Historic royalty income is no indication of future royalty income. Future royalty income is dependent upon future sales and licensing revenue generated by the sound recordings or compositions associated with this listing.
Internet Streaming, AM/FM & Satellite Radio, Digital Downloads, TV/Film/Commercial Performances, etc.
Internet Streaming, Satellite Radio, Digital Downloads, CD Sales, TV/Film/Commercial Placements & Performances, Samples, etc.
This offering features rising royalties generated by a 16-year old Swedish pop collection. What’s particularly exciting about this catalog is that three of the top-earning tracks have release years ranging from 1999 to 2001… and the income grew year-over-year!
Streaming is the largest source of earnings with 48% of the last 12 months' revenue, and these royalties increased by 26% compared to the previous year. And while digital download activity is in decline throughout the industry, downloads for this catalog are also up 5%.
Live performance income is the second highest-earning source with 36% of revenue last year. All 15 included tracks have generated consistent live performance revenue over the last six calendar years, averaging $1,550/annually. For a catalog with more mature releases, this is rather impressive.
The catalog’s top-earning song is “Kom Hem” performed by the Swedish dance band Barbados. Released in 2000, “Kom Hem” was a commercial hit and peaked at No. 19 on the Swedish singles chart. The song is the group’s most popular song on Spotify to date and earnings grew 3% year-over-year.
Other notable titles include another Barbados track “Pojkarna I Poolen,” the 2001 release “I Kväll Ska Allting Hända” from Swedish group Sannex, and “Blue Blue Moon” performed by The Boppers.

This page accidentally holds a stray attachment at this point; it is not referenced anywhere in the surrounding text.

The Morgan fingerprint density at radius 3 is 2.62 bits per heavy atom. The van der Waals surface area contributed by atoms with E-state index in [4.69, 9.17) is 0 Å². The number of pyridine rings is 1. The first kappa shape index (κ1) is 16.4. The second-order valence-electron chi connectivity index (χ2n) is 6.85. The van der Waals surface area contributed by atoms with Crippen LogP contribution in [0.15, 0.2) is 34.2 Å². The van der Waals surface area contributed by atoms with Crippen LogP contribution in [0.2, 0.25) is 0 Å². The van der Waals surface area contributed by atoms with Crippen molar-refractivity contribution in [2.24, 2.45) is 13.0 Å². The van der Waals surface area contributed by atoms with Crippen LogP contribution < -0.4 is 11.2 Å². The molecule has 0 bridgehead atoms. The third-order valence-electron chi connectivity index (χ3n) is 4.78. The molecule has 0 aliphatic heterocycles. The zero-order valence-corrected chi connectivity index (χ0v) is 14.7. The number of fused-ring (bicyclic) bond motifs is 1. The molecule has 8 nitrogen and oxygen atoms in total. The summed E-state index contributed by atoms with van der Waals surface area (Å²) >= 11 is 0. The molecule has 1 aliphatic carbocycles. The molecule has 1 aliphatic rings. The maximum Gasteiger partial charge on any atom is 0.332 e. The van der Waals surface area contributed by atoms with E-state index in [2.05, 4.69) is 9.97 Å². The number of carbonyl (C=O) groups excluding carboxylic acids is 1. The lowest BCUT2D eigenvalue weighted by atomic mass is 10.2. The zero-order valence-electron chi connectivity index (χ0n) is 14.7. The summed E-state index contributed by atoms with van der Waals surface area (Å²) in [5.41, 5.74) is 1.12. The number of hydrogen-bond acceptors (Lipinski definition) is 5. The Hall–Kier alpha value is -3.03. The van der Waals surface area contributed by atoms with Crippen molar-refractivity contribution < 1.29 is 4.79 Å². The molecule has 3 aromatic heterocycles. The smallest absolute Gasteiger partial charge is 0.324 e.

Dollar Age This catalog has a Dollar Age of approximately 16 years. This means the majority of royalties earned in the last 12 months came from songs that have collected royalties for 16 years.
Even more impressive, the top-three earning songs have release dates from 1999 to 2001, and royalties for these tracks grew impressively year-over-year. A high Dollar Age like this suggests stability and longevity and is worth noting as an investor. This can help sustain the asset’s earnings moving forward.
Streaming Growth Worldwide. According to IFPI’S Global Music Report 2019, streaming revenues were up 34% in 2018, accounting for nearly half (47%) of total recorded music revenues. By the end of 2018, there were 255 million users of paid subscription accounts globally. This is good news for you as the investor, as 48% of last year's income (both public performance and streaming mechanical royalties) came from streaming.
About the Royalty Distributor
STIM is a Swedish collective management organization for music creators and publishers. On their behalf, STIM administers and licenses performing and mechanical rights to music and lyrics. STIM was founded in 1923 and is headquartered in Stockholm. STIM is a non-profit organization representing 85,000 songwriters, composers, text authors and music publishers worldwide.
Public performance royalties are payments made by radio stations, hotels, restaurants, night clubs, etc. to the composition copyright holder(s) for each public performance of the copyrighted work. In the U.S., public performance royalties are typically paid to performing rights organizations (e.g., ASCAP, BMI) who then distribute the royalties to the copyright holder(s).